10 Walking Challenges to Keep it Exciting


If you’ve established a regular walking habit, you’re probably meeting your daily and weekly physical activity goals and feeling healthy and active. Some people don’t mind following the same walking routine day in and day out, but others need to mix it up so it doesn’t start to feel stale.

“Every fitness regimen eventually becomes repetitive,” says Jamie Hickey, a certified personal trainer based in Aston, Pennsylvania. “You start a new workout routine with renewed motivation, dutifully exercising six days a week. Then one day, your motivation suddenly drops, and unhealthy habits start creeping back in.”

To prevent boredom from sabotaging your goals, try these ideas to keep things interesting:



Instead of walking at a steady pace, speed up for a minute or two, then drop down to your usual pace for a minute or two and repeat. You’ll burn more calories in the same time frame, and you’ll become more focused on what you’re doing, which can engage you and make things seem more fun.

“The varied intensity gives you something to focus on, which helps the time go by in a more enjoyable manner and can also increase effort and output,” says Jeremy Kring, a certified personal trainer in Middletown, Pennsylvania.



Walking uphill is more challenging than walking on level ground. By choosing a hilly route in your neighborhood or playing with the incline on your treadmill, you’ll work different muscles and achieve new fitness goals.

“If you’re going to do an up-and-down program, then you’re basically doing a high-intensity interval training workout since you’ll be at a more intense walk going up and an easier pace when coming down,” explains Hickey. “If you want a full-out, high-intensity, steady-state type of workout, pick a program that continually increases the elevation, keeping your heart rate elevated the whole time. Just keep in mind you won’t be able to sustain it for as long as a normal workout.”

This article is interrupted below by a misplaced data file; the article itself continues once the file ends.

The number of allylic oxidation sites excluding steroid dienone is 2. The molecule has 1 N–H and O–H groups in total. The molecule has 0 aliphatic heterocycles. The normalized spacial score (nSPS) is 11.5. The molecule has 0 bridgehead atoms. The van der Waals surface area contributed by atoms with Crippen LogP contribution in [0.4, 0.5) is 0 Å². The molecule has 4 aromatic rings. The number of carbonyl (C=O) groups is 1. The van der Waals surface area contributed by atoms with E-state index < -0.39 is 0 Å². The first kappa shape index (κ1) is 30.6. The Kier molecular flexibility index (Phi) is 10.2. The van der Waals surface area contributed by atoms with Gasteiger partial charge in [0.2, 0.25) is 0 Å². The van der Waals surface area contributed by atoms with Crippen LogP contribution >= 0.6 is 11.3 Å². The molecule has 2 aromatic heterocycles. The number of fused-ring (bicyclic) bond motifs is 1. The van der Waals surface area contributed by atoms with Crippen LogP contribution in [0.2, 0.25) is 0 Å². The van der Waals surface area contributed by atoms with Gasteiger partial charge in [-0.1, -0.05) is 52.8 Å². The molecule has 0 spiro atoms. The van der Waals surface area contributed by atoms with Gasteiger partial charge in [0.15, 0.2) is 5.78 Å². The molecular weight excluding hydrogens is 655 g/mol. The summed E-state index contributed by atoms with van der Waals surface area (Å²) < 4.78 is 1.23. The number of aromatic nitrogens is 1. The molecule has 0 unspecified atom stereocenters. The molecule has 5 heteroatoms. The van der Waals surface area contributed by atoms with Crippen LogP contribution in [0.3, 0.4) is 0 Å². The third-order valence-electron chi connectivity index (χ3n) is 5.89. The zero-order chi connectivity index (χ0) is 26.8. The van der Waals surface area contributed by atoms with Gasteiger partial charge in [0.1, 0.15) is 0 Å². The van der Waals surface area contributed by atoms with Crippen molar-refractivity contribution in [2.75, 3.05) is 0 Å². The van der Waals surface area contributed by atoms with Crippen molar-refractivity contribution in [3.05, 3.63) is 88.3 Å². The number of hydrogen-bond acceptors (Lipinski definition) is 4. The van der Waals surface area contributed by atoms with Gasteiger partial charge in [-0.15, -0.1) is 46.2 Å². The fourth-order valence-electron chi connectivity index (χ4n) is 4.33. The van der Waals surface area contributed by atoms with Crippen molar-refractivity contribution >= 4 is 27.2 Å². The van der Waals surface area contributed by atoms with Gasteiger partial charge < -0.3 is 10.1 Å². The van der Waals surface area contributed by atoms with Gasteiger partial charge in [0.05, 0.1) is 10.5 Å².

If your walk becomes too easy, challenge yourself by adding additional time or mileage. “If you’ve been walking for a while and find, for example, 3 miles is pretty easy, a great place to start could be to challenge yourself to add half a mile or more,” says Sarah Grimaud, a certified personal trainer based in New York City. “In terms of increasing time, you could add on 10 or 15 more minutes. Or, challenge yourself to work on decreasing the time it takes you to do a mile.”



Using technology (such as the MyFitnessPal app) to track your daily step count is a great tool to boost motivation, says Hickey. “I like having a digital record of how many steps I took that day, so I’m encouraged to beat it the next day,” he says.

For even more motivation, share your step count with friends for a daily or weekly walking challenge. Research shows sharing goals can help you lose weight faster thanks to the power of accountability. Have fun trying to beat each other’s daily bests and setting new records for each week or month. You can exercise separately or together, depending on your social distancing practices.



If you’re not inclined to exercise with people from other households during the pandemic, creating a daily ritual with your partner, children or parents may motivate you to walk regularly. Having a set time to walk — whether before work or after dinner — may make you more likely to follow through.